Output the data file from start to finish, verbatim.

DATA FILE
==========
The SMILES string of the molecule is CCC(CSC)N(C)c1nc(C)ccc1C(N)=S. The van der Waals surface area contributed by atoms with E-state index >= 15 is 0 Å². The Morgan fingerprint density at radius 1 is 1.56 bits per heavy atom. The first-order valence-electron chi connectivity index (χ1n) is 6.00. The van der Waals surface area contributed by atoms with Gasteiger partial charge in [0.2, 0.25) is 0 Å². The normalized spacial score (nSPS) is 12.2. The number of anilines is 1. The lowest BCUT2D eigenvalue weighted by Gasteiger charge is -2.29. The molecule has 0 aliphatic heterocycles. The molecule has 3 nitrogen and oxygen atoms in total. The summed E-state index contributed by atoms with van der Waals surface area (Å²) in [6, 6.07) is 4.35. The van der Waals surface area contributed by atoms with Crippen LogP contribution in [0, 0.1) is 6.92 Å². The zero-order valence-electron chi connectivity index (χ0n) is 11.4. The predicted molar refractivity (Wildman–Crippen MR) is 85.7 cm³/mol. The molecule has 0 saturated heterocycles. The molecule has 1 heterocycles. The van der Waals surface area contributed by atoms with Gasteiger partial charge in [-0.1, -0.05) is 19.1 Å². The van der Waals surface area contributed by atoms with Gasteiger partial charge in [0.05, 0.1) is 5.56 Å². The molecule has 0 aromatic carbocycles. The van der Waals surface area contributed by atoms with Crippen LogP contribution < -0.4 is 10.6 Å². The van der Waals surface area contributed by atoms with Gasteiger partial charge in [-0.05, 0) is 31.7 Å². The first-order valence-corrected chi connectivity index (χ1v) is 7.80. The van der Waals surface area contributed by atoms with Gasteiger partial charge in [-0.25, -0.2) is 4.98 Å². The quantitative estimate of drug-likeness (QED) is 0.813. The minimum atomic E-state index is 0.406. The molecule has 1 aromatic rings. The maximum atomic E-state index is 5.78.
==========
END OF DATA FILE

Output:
The SMILES string of the molecule is CCC(CSC)N(C)c1nc(C)ccc1C(N)=S. The van der Waals surface area contributed by atoms with E-state index >= 15 is 0 Å². The Morgan fingerprint density at radius 1 is 1.56 bits per heavy atom. The first-order valence-electron chi connectivity index (χ1n) is 6.00. The van der Waals surface area contributed by atoms with Gasteiger partial charge in [0.2, 0.25) is 0 Å². The normalized spacial score (nSPS) is 12.2. The number of anilines is 1. The lowest BCUT2D eigenvalue weighted by Gasteiger charge is -2.29. The molecule has 0 aliphatic heterocycles. The molecule has 3 nitrogen and oxygen atoms in total. The summed E-state index contributed by atoms with van der Waals surface area (Å²) in [6, 6.07) is 4.35. The van der Waals surface area contributed by atoms with Crippen LogP contribution in [0, 0.1) is 6.92 Å². The zero-order valence-electron chi connectivity index (χ0n) is 11.4. The predicted molar refractivity (Wildman–Crippen MR) is 85.7 cm³/mol. The molecule has 0 saturated heterocycles. The molecule has 1 heterocycles. The van der Waals surface area contributed by atoms with Gasteiger partial charge in [-0.1, -0.05) is 19.1 Å². The van der Waals surface area contributed by atoms with Gasteiger partial charge in [0.05, 0.1) is 5.56 Å². The molecule has 0 aromatic carbocycles. The van der Waals surface area contributed by atoms with Crippen LogP contribution < -0.4 is 10.6 Å². The van der Waals surface area contributed by atoms with Gasteiger partial charge in [-0.05, 0) is 31.7 Å². The first-order valence-corrected chi connectivity index (χ1v) is 7.80. The van der Waals surface area contributed by atoms with Gasteiger partial charge in [-0.25, -0.2) is 4.98 Å². The quantitative estimate of drug-likeness (QED) is 0.813. The minimum atomic E-state index is 0.406. The molecule has 1 aromatic rings. The maximum atomic E-state index is 5.78.